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Bringing 'The Magic Flute' to Life Through Costume

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Costume design student Miya Chuang served as costume designer for UC Santa Cruz’s production of The Magic Flute. Photo by Steve DiBartolomeo.

For the second year in a row, costume design students from the Academy of Art University’s School of Fashion lent their talents to the UC Santa Cruz Opera program. 

Thanks to an established relationship between Costume Design Production instructor Alina Bokavikova and UCSC’s Opera Director Sheila Willey, 10 Academy students helped bring Mozart’s The Magic Flute world alive on stage through costume.

“In 2017, I was asked to design UCSC’s 2017 production, Orpheus in the Underworld,” Bokavikova explained. “Having recently been appointed to the position of costume design coordinator [at the Academy], I decided to extend this incredible design opportunity to our students for résumé credit.” 

Held at UCSC’s Music Center Recital Hall from May 31 to June 3, The Magic Flute is a whimsical, comedic opera about Prince Tamino and his encounters with the Queen of the Night when she asks him to rescue her daughter from high priest Sarastro. The opera takes place in a fairy tale world, with each key character of a different magical origin (the night, the sun and the magical forest) and the play buckles into their exchanges of love and good versus evil.

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Photo by Steve DiBartolomeo.

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Photo by Steve DiBartolomeo.

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Photo by Steve DiBartolomeo.

Miya Chuang took the lead for costume designing The Magic Flute after she served as the assistant costume designer for UCSC’s rendition of Orpheus in the Underworld. She leaned heavily on color and texture to define the three fantastical groups and their characters: Tulle and fabric were formed into silhouettes reminiscent of a bird; fiery colors were reserved for sun people; fabric in lighter gray hues were layered for a smoky, airy effect.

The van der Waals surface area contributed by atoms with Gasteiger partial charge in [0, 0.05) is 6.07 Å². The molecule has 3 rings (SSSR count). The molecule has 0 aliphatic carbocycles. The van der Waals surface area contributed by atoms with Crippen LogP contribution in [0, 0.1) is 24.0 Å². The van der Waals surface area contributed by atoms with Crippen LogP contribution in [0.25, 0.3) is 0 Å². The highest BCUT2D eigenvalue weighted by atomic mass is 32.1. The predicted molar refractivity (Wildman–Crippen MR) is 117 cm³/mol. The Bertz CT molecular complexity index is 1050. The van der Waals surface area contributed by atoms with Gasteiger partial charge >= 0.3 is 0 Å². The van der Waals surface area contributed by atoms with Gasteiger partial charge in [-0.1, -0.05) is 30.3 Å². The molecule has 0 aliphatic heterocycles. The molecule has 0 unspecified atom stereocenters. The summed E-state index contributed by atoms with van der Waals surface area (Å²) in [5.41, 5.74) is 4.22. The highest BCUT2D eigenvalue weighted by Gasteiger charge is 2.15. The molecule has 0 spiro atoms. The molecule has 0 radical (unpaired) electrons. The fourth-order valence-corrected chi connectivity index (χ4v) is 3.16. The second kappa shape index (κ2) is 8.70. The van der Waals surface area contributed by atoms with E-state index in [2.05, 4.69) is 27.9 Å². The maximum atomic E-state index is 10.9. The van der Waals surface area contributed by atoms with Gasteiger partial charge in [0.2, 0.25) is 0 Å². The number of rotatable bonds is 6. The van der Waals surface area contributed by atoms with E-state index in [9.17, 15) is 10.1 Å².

To elevate her looks, Chuang added a few modern touches. The Queen of the Night, her daughter Pamina and the three ladies wore deep blue, red and purple tones punctuated with LED-lighting replicating the constellations. Prince Tamino, the most human character onstage, donned a combination of clothing from the Renaissance era and modern world. 

Bokavikova praised Chuang’s extensive research and conceptual work for The Magic Flute production. She was even more impressed by Chuang’s level of dedication to the collaborative process to make this work. According to Bokavikova, Chuang had many conversations with Willey and the production team even while the schools operate on different semester and quarter systems.  

“The process of sketching and finalizing design ideas took about four months,” Bokavikova said. “It is fascinating to see now how much is actually changed, developed and brought in a completely different direction.” 

“Designing costumes is a fun, yet challenging task,” Chuang said. “You try to put all your ideas on to the design, but you start to negotiate with the director about how they want it. You also need to consider the actors’ comfort while wearing the costumes so they can perform in the best conditions.”